The defendant filed a demurrer to the complaint on the ground that it did not set forth facts sufficient to constitute a cause for action, which demurrer was admitted by the court and plaintiff was allowed a term of five days to amend the complaint, should he deem proper to do so. The plaintiff stated that he did not desire to named it and requested that the case be decided on its merits, whereupon the court issued an order of dismissal, to which exception was taken in due form by the plaintiff.
The question of law here raised is whether the stipulation contained in the third clause of the contract alleged in the complaint is or is not valid in law. The trial court has decided it in the negative, basing its decision on article 1583 of the Civil Code, which declares the hire of services for life to be null and voids, concluding that, by virtue of the said stipulation, the services of the defendant, in so far as they concern the conduct of any business or undertaking in which the defendant might engage, were pledged for life to the plaintiff, for in the said clause, it appears that the services are not confined to any specific business or undertaking—the manufacture of straw hats to which the complaint refers being included therein, nor shall be obliged to render his business or undertaking in which the latter might engage.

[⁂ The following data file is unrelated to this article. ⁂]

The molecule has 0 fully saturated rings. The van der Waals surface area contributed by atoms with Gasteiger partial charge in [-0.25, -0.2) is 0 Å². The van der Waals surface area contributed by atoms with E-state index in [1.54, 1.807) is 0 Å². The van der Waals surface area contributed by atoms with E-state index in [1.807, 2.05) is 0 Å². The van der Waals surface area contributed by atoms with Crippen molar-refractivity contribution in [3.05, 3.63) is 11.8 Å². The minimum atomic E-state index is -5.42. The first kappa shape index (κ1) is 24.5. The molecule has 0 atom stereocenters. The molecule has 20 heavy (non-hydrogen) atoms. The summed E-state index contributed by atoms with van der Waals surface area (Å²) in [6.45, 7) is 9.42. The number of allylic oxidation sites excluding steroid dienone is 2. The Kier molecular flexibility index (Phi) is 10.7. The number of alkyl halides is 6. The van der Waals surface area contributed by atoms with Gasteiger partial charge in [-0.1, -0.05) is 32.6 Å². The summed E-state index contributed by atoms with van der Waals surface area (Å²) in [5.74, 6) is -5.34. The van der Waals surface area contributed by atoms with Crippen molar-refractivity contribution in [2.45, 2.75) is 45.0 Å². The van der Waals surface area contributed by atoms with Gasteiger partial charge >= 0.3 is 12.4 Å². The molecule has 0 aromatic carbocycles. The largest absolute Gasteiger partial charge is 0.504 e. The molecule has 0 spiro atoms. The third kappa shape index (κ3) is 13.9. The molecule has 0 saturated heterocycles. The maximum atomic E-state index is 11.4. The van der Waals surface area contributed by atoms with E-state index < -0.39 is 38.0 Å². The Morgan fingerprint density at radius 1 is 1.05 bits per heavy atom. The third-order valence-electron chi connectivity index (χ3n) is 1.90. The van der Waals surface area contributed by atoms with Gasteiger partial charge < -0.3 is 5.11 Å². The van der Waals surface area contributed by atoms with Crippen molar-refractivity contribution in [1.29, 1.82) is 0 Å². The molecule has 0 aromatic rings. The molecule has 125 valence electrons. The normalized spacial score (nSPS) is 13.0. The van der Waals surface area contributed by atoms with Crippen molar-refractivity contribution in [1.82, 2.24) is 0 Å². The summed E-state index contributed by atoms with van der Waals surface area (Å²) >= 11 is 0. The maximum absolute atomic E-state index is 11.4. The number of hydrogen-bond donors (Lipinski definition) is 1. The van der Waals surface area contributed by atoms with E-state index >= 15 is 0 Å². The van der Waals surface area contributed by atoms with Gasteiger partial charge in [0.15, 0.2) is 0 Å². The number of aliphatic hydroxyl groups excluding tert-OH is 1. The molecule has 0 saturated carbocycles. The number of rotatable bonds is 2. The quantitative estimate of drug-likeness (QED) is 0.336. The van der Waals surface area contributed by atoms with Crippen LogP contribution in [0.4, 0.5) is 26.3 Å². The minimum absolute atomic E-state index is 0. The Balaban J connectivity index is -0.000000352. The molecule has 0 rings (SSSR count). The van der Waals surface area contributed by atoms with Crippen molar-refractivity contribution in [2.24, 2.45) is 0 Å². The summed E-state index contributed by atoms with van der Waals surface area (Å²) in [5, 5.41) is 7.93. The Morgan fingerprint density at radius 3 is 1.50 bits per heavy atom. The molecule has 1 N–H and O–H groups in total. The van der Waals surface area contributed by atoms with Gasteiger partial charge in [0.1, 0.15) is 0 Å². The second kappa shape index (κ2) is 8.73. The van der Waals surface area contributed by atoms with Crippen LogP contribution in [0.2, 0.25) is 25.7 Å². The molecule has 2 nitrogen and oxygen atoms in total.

It is unquestionable that were it a matter of the hire of services for life the contract would be null and void in accordance, with the said provision of the Civil Code, which, moreover, is clear and specific. But, in our opinion, that is not the case. The third clause referred to contains no contract whatever for the hire of services of any kind for any period of time, either long or short, and still less during the whole of defendant's life; far from this, it refers distinctly to the cessation of the services stipulated, not indeed for life, but for only two years and a half, in the first and second clauses of the contract; so that the agreement therein contained rests on the necessary supposition of the defendant's having left the service of the plaintiff. The hire of services covenanted between both parties was terminated at the expiration of that period of two years and a half agreed upon, so recognized and expressly declared in the instrument of June 30, 1904, and therefore there is no occasion to speak here of such a hiring.